Outside of my paying job I have my volunteer responsibilities.  As the CT Archaeology Awareness Month Coordinator I am once again helping to organize an Archaeology Fair.  This year’s Fair is scheduled for October 19th in Wethersfield, CT (shameless plug).  Fortunately, this year I have a Committee of volunteers assisting in the planning of the Fair.  Today I’m sorting out the logistics of having the Fair flyer finalized, printed, and distributed.

That sums up my Day of Archaeology.  See you next year!

The end of a season: Teleac, Romania

An overview of the trench earlier in the season, when the weather was better!

The end of any excavation is usually an experience outside the normal routine of the dig; this seems to be especially the case in academic excavations, where many of the participants may have left prior to the final day due to other commitments. This was at least the case this year at the site of Teleac; a late Bronze Age hillfort in the Transylvanian region of Romania, run by the German Archaeological Institute in Berlin (DAI). I was taking part in the field school as a PhD student of the Forging Identities project.

Putting the magnetometer together to carry it up to site

On the last day on site we were down to a rather small team, which meant that I was the only student to go up to site, whilst the others stayed at base camp to finish tasks there, such as packing up the artefacts. I got a lift to site with the Bulgarian geomagnetics team; these guys were surveying the site with equipment that can detect differences in the magnetic field of the ground, which means that archaeological features such as ditches can be seen through their difference to the surrounding undisturbed soil. Since we arrived a little later than usual, we had missed the tractor which usually pulled all the equipment up to site; therefore we had to carry everything up the steep hill where the site is located by ourselves. This was facilitated by carrying the magnetometer without its case.

Drawing a section in the rain – hence the use of the beach umbrella to keep the paper dry!

Once I finally made it up the hill along the slippery, muddy track to the site, it had started raining pretty heavily. It was then my job to draw the section of a sondage; this means drawing the vertical face of the small but fairly deep trench we had dug in a corner of the overall excavation area, whose purpose had been to find out how deep the cultural deposits of the site went before reaching the natural, undisturbed soil of the hill below.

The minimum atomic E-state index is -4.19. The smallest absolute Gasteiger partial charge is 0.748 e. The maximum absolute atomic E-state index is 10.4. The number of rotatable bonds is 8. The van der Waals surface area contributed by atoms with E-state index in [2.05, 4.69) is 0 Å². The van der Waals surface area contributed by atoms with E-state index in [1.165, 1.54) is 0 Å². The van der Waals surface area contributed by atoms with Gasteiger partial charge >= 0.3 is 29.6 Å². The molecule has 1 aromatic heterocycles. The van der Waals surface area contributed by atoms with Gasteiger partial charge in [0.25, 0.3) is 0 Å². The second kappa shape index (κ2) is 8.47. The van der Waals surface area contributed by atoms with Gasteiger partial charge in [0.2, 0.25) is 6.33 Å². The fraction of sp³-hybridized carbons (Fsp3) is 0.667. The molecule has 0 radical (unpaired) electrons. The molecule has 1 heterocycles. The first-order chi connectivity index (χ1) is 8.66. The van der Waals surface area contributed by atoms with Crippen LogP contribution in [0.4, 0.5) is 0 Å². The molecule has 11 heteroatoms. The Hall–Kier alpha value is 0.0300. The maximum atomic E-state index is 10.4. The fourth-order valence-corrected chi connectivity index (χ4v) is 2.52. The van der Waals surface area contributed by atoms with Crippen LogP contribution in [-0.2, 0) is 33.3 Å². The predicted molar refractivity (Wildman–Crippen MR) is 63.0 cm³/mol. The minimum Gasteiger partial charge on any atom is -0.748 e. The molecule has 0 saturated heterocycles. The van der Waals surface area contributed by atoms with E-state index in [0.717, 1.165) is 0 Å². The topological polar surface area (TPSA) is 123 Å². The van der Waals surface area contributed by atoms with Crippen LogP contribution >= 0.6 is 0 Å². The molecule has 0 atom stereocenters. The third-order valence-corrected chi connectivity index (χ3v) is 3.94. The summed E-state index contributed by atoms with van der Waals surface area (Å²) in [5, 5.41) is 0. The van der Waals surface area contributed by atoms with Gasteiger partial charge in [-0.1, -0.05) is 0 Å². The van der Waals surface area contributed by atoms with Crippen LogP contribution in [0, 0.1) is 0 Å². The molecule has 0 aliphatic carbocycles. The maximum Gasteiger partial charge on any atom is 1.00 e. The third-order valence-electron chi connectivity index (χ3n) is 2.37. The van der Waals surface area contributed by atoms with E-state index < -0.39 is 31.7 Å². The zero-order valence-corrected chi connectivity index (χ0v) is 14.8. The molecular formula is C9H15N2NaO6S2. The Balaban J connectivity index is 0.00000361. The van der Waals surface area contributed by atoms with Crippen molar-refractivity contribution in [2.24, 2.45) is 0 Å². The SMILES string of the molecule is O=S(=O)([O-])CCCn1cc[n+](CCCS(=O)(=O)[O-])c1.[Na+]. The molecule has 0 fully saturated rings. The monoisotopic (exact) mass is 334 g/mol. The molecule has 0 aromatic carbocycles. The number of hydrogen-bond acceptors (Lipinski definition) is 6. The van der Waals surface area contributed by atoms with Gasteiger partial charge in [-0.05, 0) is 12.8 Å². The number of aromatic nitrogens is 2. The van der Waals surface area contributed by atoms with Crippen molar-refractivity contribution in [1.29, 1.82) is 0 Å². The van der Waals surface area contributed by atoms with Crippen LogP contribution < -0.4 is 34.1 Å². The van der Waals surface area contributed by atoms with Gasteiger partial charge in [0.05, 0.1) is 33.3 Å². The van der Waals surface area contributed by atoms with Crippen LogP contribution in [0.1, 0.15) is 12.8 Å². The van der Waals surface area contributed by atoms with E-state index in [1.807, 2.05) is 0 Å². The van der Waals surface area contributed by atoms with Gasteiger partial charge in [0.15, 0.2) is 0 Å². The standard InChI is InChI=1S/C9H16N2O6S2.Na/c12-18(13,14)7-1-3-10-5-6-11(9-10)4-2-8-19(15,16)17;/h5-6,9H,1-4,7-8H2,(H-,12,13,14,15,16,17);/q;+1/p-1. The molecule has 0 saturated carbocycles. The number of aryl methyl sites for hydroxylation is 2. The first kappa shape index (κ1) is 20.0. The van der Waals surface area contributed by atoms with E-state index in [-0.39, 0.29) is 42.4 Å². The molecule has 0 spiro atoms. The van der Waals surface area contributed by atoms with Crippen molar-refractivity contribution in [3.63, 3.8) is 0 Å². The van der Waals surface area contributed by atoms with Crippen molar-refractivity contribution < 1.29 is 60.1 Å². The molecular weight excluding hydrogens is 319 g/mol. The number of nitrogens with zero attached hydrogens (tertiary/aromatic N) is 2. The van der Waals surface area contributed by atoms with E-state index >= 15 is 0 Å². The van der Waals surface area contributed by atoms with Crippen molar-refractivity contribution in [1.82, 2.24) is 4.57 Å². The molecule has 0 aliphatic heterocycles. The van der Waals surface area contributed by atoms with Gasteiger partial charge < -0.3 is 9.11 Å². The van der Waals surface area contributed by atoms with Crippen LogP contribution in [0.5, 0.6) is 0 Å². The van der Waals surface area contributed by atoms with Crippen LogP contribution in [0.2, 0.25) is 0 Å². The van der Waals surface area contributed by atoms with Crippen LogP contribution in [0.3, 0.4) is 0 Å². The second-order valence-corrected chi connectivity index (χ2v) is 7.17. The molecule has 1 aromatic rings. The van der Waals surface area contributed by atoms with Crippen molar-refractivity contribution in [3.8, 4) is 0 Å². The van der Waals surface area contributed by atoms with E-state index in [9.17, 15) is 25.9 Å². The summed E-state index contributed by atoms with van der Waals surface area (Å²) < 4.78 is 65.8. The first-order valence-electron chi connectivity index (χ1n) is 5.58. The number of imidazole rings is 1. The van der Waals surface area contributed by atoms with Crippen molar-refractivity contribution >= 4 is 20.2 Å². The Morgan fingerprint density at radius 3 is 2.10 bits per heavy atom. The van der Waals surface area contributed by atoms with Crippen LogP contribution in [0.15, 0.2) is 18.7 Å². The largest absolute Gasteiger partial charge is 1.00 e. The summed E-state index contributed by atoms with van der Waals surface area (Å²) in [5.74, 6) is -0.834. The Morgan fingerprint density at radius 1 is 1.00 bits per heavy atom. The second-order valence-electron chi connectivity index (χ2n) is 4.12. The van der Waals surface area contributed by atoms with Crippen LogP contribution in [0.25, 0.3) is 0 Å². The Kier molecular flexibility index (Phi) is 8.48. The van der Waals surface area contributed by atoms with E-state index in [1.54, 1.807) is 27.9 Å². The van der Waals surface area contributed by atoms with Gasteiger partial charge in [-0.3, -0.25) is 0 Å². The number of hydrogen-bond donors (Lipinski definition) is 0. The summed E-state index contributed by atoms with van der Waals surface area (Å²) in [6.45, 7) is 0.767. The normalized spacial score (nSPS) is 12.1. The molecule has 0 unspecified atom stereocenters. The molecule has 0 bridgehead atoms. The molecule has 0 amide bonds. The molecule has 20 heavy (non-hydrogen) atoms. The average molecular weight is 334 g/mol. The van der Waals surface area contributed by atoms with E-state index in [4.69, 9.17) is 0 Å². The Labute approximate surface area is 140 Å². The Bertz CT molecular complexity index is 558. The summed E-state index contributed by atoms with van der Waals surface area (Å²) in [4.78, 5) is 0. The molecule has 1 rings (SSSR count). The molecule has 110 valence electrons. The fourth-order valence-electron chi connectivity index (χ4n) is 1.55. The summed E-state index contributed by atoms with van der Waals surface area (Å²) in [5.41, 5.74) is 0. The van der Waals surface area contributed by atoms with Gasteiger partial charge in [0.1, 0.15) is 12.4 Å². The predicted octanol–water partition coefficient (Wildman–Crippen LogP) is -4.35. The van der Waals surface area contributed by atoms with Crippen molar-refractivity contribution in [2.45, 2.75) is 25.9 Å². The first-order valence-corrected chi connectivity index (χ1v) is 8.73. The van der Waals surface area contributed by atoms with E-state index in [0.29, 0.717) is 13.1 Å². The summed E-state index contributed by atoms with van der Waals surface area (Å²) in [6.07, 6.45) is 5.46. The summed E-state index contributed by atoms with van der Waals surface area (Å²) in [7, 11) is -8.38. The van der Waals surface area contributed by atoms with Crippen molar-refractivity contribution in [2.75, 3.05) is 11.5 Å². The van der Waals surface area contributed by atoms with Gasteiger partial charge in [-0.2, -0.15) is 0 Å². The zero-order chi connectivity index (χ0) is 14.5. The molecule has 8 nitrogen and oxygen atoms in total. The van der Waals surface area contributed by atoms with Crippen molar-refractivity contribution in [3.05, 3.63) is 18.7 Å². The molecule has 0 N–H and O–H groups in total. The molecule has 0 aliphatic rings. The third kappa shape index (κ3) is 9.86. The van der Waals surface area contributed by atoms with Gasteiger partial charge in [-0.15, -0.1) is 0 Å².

Back-filling in action

Once I had completed my drawings, I helped the local workmen (high school students earning a bit of holiday money by helping out on site) with back-filling the excavation area. This means putting back all the soil we removed over the course of the fieldwork, so that the site is protected until used again, and no animals or people can get hurt falling into the deeper parts of the trench.

Almost back at the modern village of Teleac

Thanks to the rain, it was no longer possible for the tractor to safely make it back up the hill to collect us and the equipment, so we had a long, muddy walk back down the hill again, taking great care not to slip or fall.

Back at the home base, various final tasks were being completed in between power cuts caused by the thunderstorm…

Pottery reconstruction in progress; these ceramics were found this year at the site

Artefacts and equipment packed up for transportation

Taking samples for metallurgical analysis, to investigate the composition of the bronze

Shooting the final artefact photos

Trying to interpret the geomagnetic survey results, and pondering the future of research at the site

After at last managing to find enough time between power outages to shower, it was finally time to pack my own things and have a last farewell drink with what was left of the team. The end of another good season, and for me – time to think about my journey to the next one!